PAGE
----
It was a pleasant surprise to find St Peter’s church open. Grid reference SE146167, website. They have obviously spent the last decade and a bit sorting out the building; postcards state very clearly that they are “Open, Warm and Welcoming”, and ask “Did you know we are your Church for Weddings, Baptisms and Funerals? We are open every day.” Looking at the list of services, I see that Simon the vicar was in the year above me at Lincoln Theological College – it is good to see someone else keeping the Lincoln tradition of serving all.
There was discrete CCTV, and I assume that the café in the basement means a physical presence. There was some sign of difficult visitors (look closely at the icon), but the number of candles lit suggests that this church is doing its job.
Interestingly though, according to the magazine, they are “not sure as to our place/position within the overall Diocesan plans” – I am not the only one who finds all the push for mission and growth, all the money being thrown at the “successful” churches, means that those of us who are not in that category feel insecure. I know I couldn’t minister in the middle of a town like Huddersfield. I have great respect for those who are there day by day, coping with whoever walks through the doors (and ensuring those doors remain open).
The first church on the site was built by Walter de Laci, the second son of Ilbert de Laci, a wealthy nobleman and Lord of the Manor. These banners tell the story of Walter de Laci. Apparently, as he was riding from Huddersfield to Halifax, he was thrown from his horse into a swampy marsh. Fearing for his life, he vowed that if he was spared, he would found a church. They were made by Catherine Ogle, a previous Vicar … you can tell.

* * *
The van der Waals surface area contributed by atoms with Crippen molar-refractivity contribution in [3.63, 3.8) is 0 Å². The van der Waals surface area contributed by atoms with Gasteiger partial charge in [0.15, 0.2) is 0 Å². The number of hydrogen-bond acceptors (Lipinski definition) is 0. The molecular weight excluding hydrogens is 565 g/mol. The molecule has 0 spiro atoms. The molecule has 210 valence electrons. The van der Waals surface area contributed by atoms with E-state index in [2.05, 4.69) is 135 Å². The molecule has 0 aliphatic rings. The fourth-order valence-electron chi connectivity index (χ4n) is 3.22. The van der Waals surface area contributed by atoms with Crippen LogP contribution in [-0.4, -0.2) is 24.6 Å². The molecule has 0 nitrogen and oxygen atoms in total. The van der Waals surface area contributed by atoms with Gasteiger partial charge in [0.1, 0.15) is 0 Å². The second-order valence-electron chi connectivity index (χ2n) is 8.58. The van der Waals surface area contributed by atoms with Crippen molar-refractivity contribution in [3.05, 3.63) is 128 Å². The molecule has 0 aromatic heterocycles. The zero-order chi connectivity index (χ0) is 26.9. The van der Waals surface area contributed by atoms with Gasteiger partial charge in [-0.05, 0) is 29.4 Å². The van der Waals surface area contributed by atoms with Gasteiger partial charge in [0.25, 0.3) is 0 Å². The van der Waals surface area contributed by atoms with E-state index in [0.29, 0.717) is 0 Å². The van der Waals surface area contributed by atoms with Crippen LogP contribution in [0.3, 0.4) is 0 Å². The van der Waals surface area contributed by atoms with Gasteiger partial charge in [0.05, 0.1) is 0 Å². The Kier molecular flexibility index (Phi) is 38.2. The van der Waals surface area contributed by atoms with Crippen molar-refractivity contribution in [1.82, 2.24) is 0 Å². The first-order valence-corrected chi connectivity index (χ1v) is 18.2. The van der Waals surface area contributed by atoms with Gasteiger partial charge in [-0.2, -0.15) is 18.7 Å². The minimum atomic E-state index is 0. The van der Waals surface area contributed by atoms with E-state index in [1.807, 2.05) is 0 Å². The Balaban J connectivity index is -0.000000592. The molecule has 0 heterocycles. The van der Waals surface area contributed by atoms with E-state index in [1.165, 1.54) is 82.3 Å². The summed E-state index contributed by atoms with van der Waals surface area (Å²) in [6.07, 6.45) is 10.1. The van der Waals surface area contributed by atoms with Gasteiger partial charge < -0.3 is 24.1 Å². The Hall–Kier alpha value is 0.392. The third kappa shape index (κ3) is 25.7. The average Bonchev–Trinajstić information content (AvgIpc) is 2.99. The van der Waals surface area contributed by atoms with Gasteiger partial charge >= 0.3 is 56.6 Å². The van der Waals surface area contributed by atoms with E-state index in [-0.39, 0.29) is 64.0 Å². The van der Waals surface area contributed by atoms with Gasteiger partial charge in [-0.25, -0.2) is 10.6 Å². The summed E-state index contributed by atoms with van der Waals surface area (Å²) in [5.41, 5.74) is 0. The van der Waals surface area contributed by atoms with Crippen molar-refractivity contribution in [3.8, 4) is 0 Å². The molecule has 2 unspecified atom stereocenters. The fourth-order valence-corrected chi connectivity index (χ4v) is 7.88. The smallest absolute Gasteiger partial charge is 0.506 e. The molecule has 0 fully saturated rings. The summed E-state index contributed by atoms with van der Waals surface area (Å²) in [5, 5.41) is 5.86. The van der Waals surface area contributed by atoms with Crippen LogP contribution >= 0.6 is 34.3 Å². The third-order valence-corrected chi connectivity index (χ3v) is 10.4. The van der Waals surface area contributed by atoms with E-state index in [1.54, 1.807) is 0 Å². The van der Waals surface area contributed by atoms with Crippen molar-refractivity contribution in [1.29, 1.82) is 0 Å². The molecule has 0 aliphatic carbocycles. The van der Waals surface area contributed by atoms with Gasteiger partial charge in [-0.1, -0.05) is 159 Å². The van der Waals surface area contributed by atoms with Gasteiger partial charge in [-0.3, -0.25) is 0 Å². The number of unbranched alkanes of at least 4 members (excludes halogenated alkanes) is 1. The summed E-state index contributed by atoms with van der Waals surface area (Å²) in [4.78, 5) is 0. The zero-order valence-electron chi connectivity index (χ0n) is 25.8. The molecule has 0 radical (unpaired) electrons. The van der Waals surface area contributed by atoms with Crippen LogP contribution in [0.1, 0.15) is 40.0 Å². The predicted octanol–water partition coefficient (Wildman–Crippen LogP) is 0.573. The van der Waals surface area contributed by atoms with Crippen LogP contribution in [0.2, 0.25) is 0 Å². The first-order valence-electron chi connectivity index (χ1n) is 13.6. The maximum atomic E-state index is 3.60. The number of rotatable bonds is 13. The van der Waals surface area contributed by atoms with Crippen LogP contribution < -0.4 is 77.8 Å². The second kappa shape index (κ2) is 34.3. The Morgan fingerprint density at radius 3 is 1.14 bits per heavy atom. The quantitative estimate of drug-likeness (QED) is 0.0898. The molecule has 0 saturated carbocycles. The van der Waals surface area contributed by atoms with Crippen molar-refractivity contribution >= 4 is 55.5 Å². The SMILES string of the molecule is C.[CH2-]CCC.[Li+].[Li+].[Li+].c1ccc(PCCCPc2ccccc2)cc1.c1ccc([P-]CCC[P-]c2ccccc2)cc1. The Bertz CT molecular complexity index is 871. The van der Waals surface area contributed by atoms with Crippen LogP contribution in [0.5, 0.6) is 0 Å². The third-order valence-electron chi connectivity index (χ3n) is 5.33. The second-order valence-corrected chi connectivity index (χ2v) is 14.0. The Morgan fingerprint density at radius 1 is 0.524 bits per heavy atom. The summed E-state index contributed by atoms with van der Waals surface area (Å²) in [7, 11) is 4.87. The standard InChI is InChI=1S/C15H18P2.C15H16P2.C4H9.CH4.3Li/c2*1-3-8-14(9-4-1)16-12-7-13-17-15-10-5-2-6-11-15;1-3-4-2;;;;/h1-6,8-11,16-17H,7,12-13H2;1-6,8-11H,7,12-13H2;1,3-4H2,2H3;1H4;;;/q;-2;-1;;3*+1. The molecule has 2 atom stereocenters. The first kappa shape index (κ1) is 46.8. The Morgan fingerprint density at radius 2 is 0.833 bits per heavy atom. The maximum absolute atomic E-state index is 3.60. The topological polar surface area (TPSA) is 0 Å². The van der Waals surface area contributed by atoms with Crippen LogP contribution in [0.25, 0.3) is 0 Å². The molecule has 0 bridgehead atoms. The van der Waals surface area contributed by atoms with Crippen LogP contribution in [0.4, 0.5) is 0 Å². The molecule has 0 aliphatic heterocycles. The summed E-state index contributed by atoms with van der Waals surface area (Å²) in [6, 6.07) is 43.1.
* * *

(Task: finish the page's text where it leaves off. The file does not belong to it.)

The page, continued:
The church isn’t mentioned in Domesday (1085) but can’t be much later. The first recorded Vicar was Michael de Wakefield (1216). One I’d heard of was Henry Venn – and his memorial is in the Nave. It turns out that this Henry Venn is the father – he was Vicar here until his death in 1771. His son John (1759-1813) and grandson Henry (1796-1873) were founders and pillars of the Church Missionary Society. (The church leaflet has it wrong).
The church was rebuilt between 1503 and 1506, but by 1830 its fabric was in a poor state, and it was far too small. Mr Pritchett, the York architect who designed the station, gave an estimate of £2,000 for a simple rebuilding. The project became more ambitious, and for £10,000 they got a raised floor and crypt, a nave extended 30 feet to the west, and a taller tower. The new church was consecrated on 27 October 1836. According to the leaflet, “Unfortunately, many of the stones were laid ‘the wrong way round’ and, as a result, have weathered very badly in years since.” There is more information about James Pigot Pritchett (1789-1868), architect at York, here.
In the nave are the Constable staves. Each parish was responsible for providing constables for the town, before the founding of a modern police force. (Nowadays each business is responsible for providing security guards as police numbers continue to be cut).
The organ dates to 1908, and was restored by Philip Wood in 1984. The church continues its choral tradition, but Evensong happens at 3 pm – the magazine comments that “Evening events are not popular, poor transport and safety concerns.”
The east window and baldachino were designed by Sir Ninian Comper in memory of the fallen of the First World War. Three of the figures in the east window, Mark, Paul and Aidan, all represent daughter churches – now closed.
The font dates to 1570, with the royal cipher ER and the arms of England and France quartered. Its cover is supposed to be that given by Joshua Brooke of New House in 1640. Some information boards as well.
The church had a nice feel, and we were glad we called in. When they update the Transport Walk leaflet, could they mention the fact that the church architect is the same as the station’s?